Arts & Culture » Culture

Don't mind the maggots



Ludlow Street on the Lower East Side of Manhattan is a crowded string of tired Laundromats, colorful vintage shops, endless bars and dingy tattoo parlors, punctuated by polished Vespas and passers-by toting guitars. Jazz rises from cellar doors at our feet. Ornate metal fire escapes hang from open windows, some brimming with potted ferns. It smells of garbage, sewer and exotic spices.

The mythical Max Fish is here, the brightly lit art-bar with multi-colored walls, two-dollar Pabst, and heavily graffitied bathrooms. Tonight, they juggle emo and new wave tunes to a mess of moppy-haired kids shooting pool. Outside of lovely minimalist Euro-style bistros, lovers drink wine at tiny street side tables, while rail-thin girls with chalky skin pile out of art boutiques. A bearded, begrimed white guy with a sign that reads "dreaming of a cheeseburger" rests on a sign post, backpack at his feet.

My sidekick Angie and I are on our way down the street to the Motor City Bar, a legendary haunt brimming with its namesake's memorabilia. We plan to scope out a Manhattan take on the D. Leaving Max Fish we meet a guy, who we'll call Bradley, a slight, darked-skinned graphic designer in town from California for business. Twenty-eight year old Bradley is Polish-Filipino-German-Italian and has black clothes, two full sleeves of intricate, all-black tattoos, and a deep gaze.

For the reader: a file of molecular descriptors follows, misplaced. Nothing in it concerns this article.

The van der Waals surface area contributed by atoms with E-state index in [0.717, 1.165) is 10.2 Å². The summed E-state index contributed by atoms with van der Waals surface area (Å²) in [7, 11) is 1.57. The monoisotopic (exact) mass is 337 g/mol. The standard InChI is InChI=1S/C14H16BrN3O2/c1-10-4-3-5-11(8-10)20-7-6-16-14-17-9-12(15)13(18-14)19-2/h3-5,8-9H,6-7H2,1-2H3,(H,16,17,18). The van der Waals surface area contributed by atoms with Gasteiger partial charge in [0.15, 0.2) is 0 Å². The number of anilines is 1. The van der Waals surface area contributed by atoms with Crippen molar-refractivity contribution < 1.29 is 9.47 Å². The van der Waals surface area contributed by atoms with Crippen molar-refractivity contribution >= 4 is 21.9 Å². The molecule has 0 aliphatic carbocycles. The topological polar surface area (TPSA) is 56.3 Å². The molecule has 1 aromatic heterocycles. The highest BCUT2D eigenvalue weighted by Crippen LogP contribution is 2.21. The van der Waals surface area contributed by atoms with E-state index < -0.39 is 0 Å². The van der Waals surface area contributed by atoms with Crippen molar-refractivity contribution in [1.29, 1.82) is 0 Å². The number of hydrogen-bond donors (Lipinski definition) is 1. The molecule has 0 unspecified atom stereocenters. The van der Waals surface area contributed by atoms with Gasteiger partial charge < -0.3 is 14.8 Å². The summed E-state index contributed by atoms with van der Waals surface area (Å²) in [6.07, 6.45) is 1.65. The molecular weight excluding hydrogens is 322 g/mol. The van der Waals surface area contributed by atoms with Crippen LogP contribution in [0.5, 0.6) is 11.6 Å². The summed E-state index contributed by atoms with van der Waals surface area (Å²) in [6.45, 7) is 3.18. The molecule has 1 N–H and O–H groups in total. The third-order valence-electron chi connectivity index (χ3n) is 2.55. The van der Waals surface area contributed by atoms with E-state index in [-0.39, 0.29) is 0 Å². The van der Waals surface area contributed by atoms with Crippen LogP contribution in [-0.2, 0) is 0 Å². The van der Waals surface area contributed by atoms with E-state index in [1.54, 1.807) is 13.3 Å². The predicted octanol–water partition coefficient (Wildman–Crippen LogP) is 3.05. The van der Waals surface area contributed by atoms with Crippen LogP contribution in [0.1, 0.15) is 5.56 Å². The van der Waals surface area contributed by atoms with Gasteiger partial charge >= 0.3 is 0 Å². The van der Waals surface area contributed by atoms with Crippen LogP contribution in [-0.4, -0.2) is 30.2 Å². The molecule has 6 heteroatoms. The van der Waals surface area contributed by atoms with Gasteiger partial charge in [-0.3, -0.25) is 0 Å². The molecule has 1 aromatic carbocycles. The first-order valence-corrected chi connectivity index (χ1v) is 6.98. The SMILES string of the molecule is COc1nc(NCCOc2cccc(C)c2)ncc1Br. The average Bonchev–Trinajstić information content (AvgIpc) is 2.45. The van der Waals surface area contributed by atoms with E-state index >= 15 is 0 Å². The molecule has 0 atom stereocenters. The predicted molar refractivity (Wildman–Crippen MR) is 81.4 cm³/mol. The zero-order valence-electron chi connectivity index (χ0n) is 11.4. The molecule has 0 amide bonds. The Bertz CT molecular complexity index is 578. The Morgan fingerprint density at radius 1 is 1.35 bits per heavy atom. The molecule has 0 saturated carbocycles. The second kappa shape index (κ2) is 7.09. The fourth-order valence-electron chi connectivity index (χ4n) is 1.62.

We watch Bradley blow annuli of smoke as he walks, and I notice an unmistakable icon etched on his right arm. It's our hometown skyline, complete with the Renaissance building.

"What's with the cityscape?" I inquire.

"That one's Detroit," he says flatly. "I was born there."

"Really..." I murmur, considering the irony of this timing and aware that Bradley doesn't know we share the same birthplace.

"Do you return to Detroit often?"

"Nah. Once in a while, I go to visit my aunts and uncles. I still got family there."

"Cool ... What do you do there?"

"Nothing. There's nothing to do in Detroit. Eat, drink, play pool, fart," he laughs.

I sigh, anticipating the too-familiar Detroit dialogue. "But Detroit isn't known for food, or for pool," I offer. Bradley spits his cigarette on the ground, grinding the butt with the tattered toe of his shoe.

"Detroiters eat. A lot."

"Really? I mean, Michiganians are pretty fat, I guess," I mumble.

"Michiganders," Angie corrects me, and we share a private chuckle.

Bradley ignores us and continues, "There's just nothin' to do there."

"I think Detroit is a hard place for a tourist, because much of what's going on I there is ... off the beaten path," I venture. "You have to know someone who lives there, or spend some time exploring the city." It occurs to me that Bradley is probably not really listening, or he'd have realized where we're from. I swap smiles with a fat woman in a dirty apron who whistles aimlessly in front of her pizzeria as we pass. Angie adds, "Especially in the summer, there is so much to do —"